Paul Larbey: “CDN is a core component for next-generation TV services”


Paul Larbey, President, Video Business Unit - Core Networks Division, Alcatel-Lucent

Paul Larbey, President, Video Business Unit – Core Networks Division, Alcatel-Lucent

Ahead of the CDN World Summit 2013 in London, Paul Larbey, President of Alcatel-Lucent’s Video Business Unit Core Networks Division, assesses the content delivery network market and the technical changes ahead

How have your customers’ priorities for the CDN space changed over the past 12 months?

“Operators are recognising that a CDN is a core infrastructure component for their next-generation TV services. Deployments usually start with a single use case that, more often than not, is the extension of pay-TV linear and VoD services to second screen devices. Quickly we then see operators looking to start to consolidate services onto this infrastructure. For example, a number of MSO customers have begun to consolidate “classic” VoD storage onto the CDN to optimise the delivery of services to legacy STBs. In the IPTV market, all of our Mediaroom customers are looking at CDNs to support their multiscreen services, either integrated within Mediaroom or as an overlay.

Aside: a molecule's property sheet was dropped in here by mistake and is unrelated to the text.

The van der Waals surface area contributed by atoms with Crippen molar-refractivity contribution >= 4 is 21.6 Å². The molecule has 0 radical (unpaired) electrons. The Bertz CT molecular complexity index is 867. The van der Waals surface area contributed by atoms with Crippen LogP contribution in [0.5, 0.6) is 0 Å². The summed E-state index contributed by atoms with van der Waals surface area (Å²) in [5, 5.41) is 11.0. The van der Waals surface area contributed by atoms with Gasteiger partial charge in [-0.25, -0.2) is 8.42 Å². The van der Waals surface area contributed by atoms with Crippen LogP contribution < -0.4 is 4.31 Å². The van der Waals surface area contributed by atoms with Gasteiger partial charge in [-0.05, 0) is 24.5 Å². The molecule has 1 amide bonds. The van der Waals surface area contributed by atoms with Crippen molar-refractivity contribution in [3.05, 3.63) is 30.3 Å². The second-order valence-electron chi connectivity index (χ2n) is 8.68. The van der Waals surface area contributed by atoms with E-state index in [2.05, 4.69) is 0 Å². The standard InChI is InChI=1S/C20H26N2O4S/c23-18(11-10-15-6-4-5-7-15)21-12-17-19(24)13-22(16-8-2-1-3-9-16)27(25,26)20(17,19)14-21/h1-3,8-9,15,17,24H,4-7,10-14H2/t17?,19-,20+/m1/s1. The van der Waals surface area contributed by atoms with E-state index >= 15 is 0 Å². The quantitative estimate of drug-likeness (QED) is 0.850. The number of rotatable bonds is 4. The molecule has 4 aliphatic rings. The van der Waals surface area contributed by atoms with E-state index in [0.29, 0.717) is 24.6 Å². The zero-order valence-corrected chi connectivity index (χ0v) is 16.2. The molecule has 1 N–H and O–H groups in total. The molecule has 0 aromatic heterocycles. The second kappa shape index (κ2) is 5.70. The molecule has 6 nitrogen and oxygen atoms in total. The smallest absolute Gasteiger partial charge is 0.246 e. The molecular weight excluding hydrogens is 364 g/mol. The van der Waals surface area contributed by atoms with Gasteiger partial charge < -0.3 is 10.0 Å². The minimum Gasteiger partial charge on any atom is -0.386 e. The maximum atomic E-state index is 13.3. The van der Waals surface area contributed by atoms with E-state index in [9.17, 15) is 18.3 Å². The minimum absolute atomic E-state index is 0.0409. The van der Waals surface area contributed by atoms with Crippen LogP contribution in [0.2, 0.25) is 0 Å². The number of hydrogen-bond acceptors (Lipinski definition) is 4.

“There are also multi-tenant opportunities that allow the CDN investment to open new business models for video distribution. Another example is extending the CDN with integrating transparent caching for OTT service improvement, not just cost savings.

“Discussions always include longer term planning on how ultimately the CDN becomes the dominant, unifying distribution technology, delivering all TV services, both traditional and advanced, to all screens including the main screen.”

Do you think the biggest changes for the CDN industry are now behind us?

“Not at all! We are entering a new and exciting stage in the industry’s development as operators look towards CDN as THE core infrastructure component to support next-generation television services. We’ve just begun to realise the potential of OTT technologies deployed inside a service provider’s core video network – the CDN being one of them. Service providers are now looking at the intelligence within their core network and asking us to more tightly integrate the CDN with these network elements and intelligence to deliver new levels of service.

“When a CDN is deployed inside an operator’s core video network it opens up massive opportunities for network based traffic optimisation that deliver “leap ahead” service personalisation and cost efficiencies. The role of session management and deep content and manifest manipulation will give service providers a competitive advantage by enabling advanced IP video services that are created, adapted and scaled for every individual on a per-user, per-session and per-device basis.

“So no, the biggest changes are not behind us!”

What are the technical innovations coming in the horizon in the CDN space?